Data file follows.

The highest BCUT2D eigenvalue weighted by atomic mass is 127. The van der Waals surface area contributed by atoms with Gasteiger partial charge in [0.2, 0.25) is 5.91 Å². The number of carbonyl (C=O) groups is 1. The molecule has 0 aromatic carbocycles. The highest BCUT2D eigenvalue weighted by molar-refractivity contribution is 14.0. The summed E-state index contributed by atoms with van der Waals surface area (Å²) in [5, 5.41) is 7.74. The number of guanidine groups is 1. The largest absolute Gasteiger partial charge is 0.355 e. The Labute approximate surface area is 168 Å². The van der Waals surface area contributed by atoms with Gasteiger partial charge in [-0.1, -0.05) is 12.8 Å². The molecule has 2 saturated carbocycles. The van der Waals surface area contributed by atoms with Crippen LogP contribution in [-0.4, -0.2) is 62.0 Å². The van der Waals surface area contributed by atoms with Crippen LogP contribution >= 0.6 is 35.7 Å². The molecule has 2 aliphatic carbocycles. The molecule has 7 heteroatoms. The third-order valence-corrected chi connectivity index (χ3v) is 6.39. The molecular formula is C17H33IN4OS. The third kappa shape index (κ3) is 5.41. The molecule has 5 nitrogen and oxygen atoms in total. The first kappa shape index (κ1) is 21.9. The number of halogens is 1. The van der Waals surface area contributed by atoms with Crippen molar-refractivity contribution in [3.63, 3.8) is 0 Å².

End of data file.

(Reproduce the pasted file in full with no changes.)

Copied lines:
The highest BCUT2D eigenvalue weighted by atomic mass is 127. The van der Waals surface area contributed by atoms with Gasteiger partial charge in [0.2, 0.25) is 5.91 Å². The number of carbonyl (C=O) groups is 1. The molecule has 0 aromatic carbocycles. The highest BCUT2D eigenvalue weighted by molar-refractivity contribution is 14.0. The summed E-state index contributed by atoms with van der Waals surface area (Å²) in [5, 5.41) is 7.74. The number of guanidine groups is 1. The largest absolute Gasteiger partial charge is 0.355 e. The Labute approximate surface area is 168 Å². The van der Waals surface area contributed by atoms with Gasteiger partial charge in [-0.1, -0.05) is 12.8 Å². The molecule has 2 saturated carbocycles. The van der Waals surface area contributed by atoms with Crippen LogP contribution in [-0.4, -0.2) is 62.0 Å². The van der Waals surface area contributed by atoms with Crippen LogP contribution >= 0.6 is 35.7 Å². The molecule has 2 aliphatic carbocycles. The molecule has 7 heteroatoms. The third-order valence-corrected chi connectivity index (χ3v) is 6.39. The molecular formula is C17H33IN4OS. The third kappa shape index (κ3) is 5.41. The molecule has 5 nitrogen and oxygen atoms in total. The first kappa shape index (κ1) is 21.9. The number of halogens is 1. The van der Waals surface area contributed by atoms with Crippen molar-refractivity contribution in [3.63, 3.8) is 0 Å².